The stainless model depicted in these last three photographs has a serial number of SS2071. This is not a serial number used by Universal of Hialeah, FL. It is a serial number used by Iver Johnson's of Jacksonville, AR. It is believed this carbine was assembled during the transition of Universal Firearms Hialeah, FL to the Universal Firearms Jacksonville, AR. (photos courtesy of Jake Simmons)
In the March 1969 issue of The American Rifleman, p.74, an advertisement from Universal Firearms announced Universal's first "Du Pont Teflon-S coated carbines". Within a few years the available colors expanded.
Universal advertised the Teflon-S carbines as waterproof, scuff resistant, and abrasion resistant, going as far as saying they were submersible. "Just wipe off water and don't worry about rust." I suspect the marketing people embellished what they heard from the employees in operations.
Shooting Times Magazine of March 1969 bpp. 14-17 describes testing done to the Universal teflon coated carbines to determine if the manufacturer claims were true. The conclusion was, with the exception of the bolt and several other parts that were blued, the teflon held up to all their tests, without rusting. The author clarified that his tests were not done over a long term as the carbines had not been available long enough for endurance testing.
The carbine depicted below appears to be Navy gray, originally it may have been "Camouflage Olive".
photograph provided courtesy of Erik Jaspersohn
The Vulcan 440 .44 Magnum carbines now have their own web page. CLICK HERE.
Universal Firearms Redux: Rebirth of the Model 1000 GI Style M1 Carbine
These carbines were left over from special orders by police agencies or later sold by police agencies. They were custom built based on the requirements of the agency that ordered them.
Some police agencies required a carbine completely compatible with the parts of the U.S. GI carbine (see s/n 308241 below). Others ordered carbines without the hole in the slide handle for the right bolt lug and the ability to hold the slide back and bolt open in the manner used by the GI carbines. Universal accommodated these agencies by attaching a handle that operated like the GI slide to the body of the Universal slide and machining the receiver without the slot for the Universal slide. This gave the appearance of a GI carbine with the ability to hold the slide back and bolt open by means of a slide stop like the GI design. However, on the inside the carbine remained a Universal carbine without the ability to interchange parts with surplus GI parts.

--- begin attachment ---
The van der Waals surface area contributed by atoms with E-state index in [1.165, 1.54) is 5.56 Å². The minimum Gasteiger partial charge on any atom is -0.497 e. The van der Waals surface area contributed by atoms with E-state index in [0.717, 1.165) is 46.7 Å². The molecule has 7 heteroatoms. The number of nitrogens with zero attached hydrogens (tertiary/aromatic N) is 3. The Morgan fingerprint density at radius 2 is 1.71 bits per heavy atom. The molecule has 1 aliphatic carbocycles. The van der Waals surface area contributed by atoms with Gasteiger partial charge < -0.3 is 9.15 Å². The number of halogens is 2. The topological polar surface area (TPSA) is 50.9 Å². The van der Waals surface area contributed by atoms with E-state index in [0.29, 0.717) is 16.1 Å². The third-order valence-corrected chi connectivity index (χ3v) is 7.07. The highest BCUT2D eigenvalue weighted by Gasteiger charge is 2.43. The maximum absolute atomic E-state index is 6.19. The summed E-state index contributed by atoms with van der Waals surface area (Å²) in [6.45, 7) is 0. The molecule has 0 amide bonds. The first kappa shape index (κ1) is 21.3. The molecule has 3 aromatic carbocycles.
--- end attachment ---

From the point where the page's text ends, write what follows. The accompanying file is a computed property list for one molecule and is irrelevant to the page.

This slide created yet another slide variation and is one of the most difficult to find a replacement for. On the other hand, elimination of the hole in the slide handle strengthened these slides and they rarely crack or break.
The carbine below is s/n 308241, the lowest serial number found to date on one of these variations. It has the Universal name and patent number on the receiver in front of the bolt. These carbines appear sporadically throughout the 300,000 serial number series. The highest recorded to date is s/n 398102. This dates these carbines from approximately 1975-1979.
Since each order was tailored to the needs of the agency that ordered them, some are completely compatible with all surplus GI parts while others are not. Those compatible with GI parts have the letters US on the right side of the receiver to the rear of the slide channel. To determine which configuration was used, simply field strip the carbine and the variations will become obvious when compared with what's shown on this website.
GI slide manufactured by Inland, Universal Firearms bolt with spring retained firing pin
The letters US stamped in the right side of the receiver at the rear indicate compatible with surplus GI parts
Part I: The Early Years
Part II: Universal Changes
Part III: Universal Sale and Universal Redux